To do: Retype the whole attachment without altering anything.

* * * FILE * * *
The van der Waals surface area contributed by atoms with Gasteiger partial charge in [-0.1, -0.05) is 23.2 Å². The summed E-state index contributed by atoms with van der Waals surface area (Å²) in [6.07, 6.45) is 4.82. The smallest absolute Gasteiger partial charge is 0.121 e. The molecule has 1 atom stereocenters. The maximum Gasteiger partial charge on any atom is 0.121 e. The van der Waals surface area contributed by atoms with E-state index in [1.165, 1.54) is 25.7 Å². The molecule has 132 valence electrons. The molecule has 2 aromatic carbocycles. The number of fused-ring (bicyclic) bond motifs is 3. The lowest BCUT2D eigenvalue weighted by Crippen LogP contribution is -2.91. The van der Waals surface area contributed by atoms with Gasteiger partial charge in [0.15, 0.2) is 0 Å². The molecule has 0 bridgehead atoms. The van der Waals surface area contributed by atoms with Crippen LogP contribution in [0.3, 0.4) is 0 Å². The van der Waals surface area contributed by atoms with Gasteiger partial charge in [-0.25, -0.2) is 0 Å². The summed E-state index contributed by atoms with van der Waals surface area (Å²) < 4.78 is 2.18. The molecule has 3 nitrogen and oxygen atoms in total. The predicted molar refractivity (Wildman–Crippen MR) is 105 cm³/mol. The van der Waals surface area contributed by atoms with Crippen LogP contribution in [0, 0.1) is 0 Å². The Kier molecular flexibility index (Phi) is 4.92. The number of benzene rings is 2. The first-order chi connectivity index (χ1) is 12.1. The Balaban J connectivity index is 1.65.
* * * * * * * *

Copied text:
The van der Waals surface area contributed by atoms with Gasteiger partial charge in [-0.1, -0.05) is 23.2 Å². The summed E-state index contributed by atoms with van der Waals surface area (Å²) in [6.07, 6.45) is 4.82. The smallest absolute Gasteiger partial charge is 0.121 e. The molecule has 1 atom stereocenters. The maximum Gasteiger partial charge on any atom is 0.121 e. The van der Waals surface area contributed by atoms with E-state index in [1.165, 1.54) is 25.7 Å². The molecule has 132 valence electrons. The molecule has 2 aromatic carbocycles. The number of fused-ring (bicyclic) bond motifs is 3. The lowest BCUT2D eigenvalue weighted by Crippen LogP contribution is -2.91. The van der Waals surface area contributed by atoms with Gasteiger partial charge in [0.15, 0.2) is 0 Å². The molecule has 0 bridgehead atoms. The van der Waals surface area contributed by atoms with Crippen LogP contribution in [0.3, 0.4) is 0 Å². The van der Waals surface area contributed by atoms with Gasteiger partial charge in [-0.25, -0.2) is 0 Å². The summed E-state index contributed by atoms with van der Waals surface area (Å²) < 4.78 is 2.18. The molecule has 3 nitrogen and oxygen atoms in total. The predicted molar refractivity (Wildman–Crippen MR) is 105 cm³/mol. The van der Waals surface area contributed by atoms with Crippen LogP contribution in [0, 0.1) is 0 Å². The Kier molecular flexibility index (Phi) is 4.92. The number of benzene rings is 2. The first-order chi connectivity index (χ1) is 12.1. The Balaban J connectivity index is 1.65.